THE Barbican’s new Bauhaus exhibition is full of ghosts. These early twentieth-century disciples of modernism are renowned for furniture as coolly perfect as an equation, but it is the human messiness of achievement that haunts every room. A chair that takes the breath away is posed between half-finished student exercises, invitations to parties and dozens of photographs of the German design school’s members eating, playing and working. It’s a reminder that permanent achievement – in design and elsewhere – is never a sterile process, but a living conversation between creative minds as they grapple with their materials.
London today is blessed with its own thriving design community. It’s true that there’s a good pinch of self-congratulation in the Victoria and Albert Museum’s retrospective of modern British design. In an Olympic year, what else can you expect? But we have real reason to be proud of what our designers are achieving today. And I don’t just mean Sir Jony Ive’s iconic work for Apple. Thanks to the community of talent in London, government commissions that could be expected to produce the stodgy, the anaemic and the ephemeral are proving revelations.
Take Thomas Heatherwick, my favourite modern designer. His studio has the first big solo exhibition of its work at the V&A this summer too – and it’s well-deserved. Heatherwick is responsible for taking Boris Johnson’s pledge of a new Routemaster and living up to the old masterpiece. His contemporary response adds a swirling ribbon of glass, opening up the twin stairways and bringing a touch of delight to our everyday streets. The handful of new buses in service deserves to grow. Heatherwick is also responsible for this summer’s Olympic cauldron, and no doubt it will be as provoking and original as the rest of his work.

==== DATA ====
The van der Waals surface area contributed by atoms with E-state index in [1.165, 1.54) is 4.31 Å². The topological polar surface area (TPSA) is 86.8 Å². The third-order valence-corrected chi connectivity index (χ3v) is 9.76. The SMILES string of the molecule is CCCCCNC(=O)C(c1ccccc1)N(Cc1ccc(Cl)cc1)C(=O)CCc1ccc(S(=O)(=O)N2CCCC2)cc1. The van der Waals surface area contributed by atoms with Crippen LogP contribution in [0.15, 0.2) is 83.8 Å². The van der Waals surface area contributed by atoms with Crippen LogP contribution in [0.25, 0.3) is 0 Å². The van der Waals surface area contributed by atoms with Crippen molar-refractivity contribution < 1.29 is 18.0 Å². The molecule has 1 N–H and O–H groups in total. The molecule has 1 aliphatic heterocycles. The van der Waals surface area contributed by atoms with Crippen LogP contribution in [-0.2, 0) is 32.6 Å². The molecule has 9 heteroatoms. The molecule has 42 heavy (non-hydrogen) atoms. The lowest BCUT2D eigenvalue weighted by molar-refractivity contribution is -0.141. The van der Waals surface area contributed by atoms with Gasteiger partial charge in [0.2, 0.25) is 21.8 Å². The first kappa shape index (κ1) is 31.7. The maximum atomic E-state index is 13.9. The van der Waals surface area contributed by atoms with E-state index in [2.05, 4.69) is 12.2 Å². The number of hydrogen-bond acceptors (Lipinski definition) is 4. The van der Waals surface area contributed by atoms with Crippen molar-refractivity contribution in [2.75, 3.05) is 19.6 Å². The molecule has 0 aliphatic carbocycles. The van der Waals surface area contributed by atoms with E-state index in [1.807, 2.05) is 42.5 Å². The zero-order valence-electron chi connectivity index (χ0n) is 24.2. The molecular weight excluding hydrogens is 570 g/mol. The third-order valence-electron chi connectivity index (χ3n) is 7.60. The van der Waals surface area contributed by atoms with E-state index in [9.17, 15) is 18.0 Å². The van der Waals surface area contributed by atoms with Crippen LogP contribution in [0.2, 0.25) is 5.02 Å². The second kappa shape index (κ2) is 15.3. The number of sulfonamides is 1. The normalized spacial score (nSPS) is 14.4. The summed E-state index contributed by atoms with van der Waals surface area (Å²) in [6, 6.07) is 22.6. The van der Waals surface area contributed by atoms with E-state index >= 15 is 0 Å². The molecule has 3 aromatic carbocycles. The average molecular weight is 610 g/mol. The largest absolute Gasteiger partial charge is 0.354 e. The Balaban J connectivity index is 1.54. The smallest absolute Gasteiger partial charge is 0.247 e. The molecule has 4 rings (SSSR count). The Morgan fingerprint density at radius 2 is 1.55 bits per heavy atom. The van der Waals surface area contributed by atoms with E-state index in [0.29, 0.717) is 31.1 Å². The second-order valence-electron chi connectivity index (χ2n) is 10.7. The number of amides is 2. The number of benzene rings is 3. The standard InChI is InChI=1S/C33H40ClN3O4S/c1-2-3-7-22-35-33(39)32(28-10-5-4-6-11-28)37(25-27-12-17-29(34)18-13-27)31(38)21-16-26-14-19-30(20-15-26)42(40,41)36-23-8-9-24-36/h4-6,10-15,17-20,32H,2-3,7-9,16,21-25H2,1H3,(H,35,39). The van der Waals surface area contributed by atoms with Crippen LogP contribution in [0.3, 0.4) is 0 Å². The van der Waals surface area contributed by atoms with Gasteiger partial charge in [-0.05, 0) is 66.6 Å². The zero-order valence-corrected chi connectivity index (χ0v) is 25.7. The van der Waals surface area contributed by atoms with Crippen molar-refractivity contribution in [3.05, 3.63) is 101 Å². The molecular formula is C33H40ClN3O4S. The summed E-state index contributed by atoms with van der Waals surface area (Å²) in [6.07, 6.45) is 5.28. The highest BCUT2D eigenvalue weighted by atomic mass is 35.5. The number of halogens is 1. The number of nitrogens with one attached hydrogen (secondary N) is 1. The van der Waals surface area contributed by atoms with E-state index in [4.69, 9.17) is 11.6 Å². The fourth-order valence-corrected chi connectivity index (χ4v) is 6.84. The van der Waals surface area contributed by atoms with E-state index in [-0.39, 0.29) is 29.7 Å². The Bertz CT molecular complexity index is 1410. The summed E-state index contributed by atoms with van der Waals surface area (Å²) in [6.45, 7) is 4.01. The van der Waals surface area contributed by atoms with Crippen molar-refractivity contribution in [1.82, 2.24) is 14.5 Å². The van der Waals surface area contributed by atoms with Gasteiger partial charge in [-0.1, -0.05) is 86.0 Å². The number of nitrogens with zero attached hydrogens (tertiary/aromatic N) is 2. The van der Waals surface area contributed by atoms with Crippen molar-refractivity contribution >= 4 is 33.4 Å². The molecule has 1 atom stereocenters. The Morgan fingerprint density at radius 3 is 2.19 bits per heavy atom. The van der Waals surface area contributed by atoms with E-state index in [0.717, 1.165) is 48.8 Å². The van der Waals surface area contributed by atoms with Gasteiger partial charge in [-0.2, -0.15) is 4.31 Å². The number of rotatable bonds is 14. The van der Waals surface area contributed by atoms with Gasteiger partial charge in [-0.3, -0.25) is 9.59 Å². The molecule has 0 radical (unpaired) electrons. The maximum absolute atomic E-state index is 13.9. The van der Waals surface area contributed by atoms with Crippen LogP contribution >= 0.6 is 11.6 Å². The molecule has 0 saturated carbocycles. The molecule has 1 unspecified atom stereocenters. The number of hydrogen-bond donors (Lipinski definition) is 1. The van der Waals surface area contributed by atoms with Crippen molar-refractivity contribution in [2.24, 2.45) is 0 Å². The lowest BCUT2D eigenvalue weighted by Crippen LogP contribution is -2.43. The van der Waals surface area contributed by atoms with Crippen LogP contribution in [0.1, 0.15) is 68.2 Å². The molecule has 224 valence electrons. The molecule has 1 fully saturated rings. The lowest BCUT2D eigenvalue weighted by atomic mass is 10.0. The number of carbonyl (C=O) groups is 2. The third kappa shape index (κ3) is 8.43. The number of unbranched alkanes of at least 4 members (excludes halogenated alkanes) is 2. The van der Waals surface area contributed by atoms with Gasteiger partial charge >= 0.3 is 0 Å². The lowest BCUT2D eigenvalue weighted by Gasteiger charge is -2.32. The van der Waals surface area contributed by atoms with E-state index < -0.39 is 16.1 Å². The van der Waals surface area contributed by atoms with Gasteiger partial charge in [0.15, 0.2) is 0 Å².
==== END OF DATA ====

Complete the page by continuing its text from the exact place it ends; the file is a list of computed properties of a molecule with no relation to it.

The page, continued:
But we don’t have to rely on one man for inventive design, as the Barber Osgerby Olympic torch has already demonstrated. The Duchess of Cambridge’s outfits for last weekend’s Jubilee – and both the Middleton sisters’ dresses at last year’s Royal Wedding – proved that despite the loss of Alexander McQueen’s irreplaceable talent, Sarah Burton could keep his fashion brand in rude health.
It is the creative imagination of individuals like Burton and Heatherwick that brings life to design. The students at the Bauhaus were often politically naive. Towards the end of the Barbican show, there’s a series of “plans for a socialist city”, where the school’s stripped-down industrial aesthetic ends in a terrible reductio ad absurdum of identikit, inhuman blocks. The movement itself was crushed in the end by Adolf Hitler’s national socialism. Their most elegant visions live on, and we owe a great deal to them, but there are dangers in industrial chic too. Neither design’s consumers nor its producers are machines, and despite the geometric charms of a chilly beauty the best work reminds us that it is made by individuals, for individuals.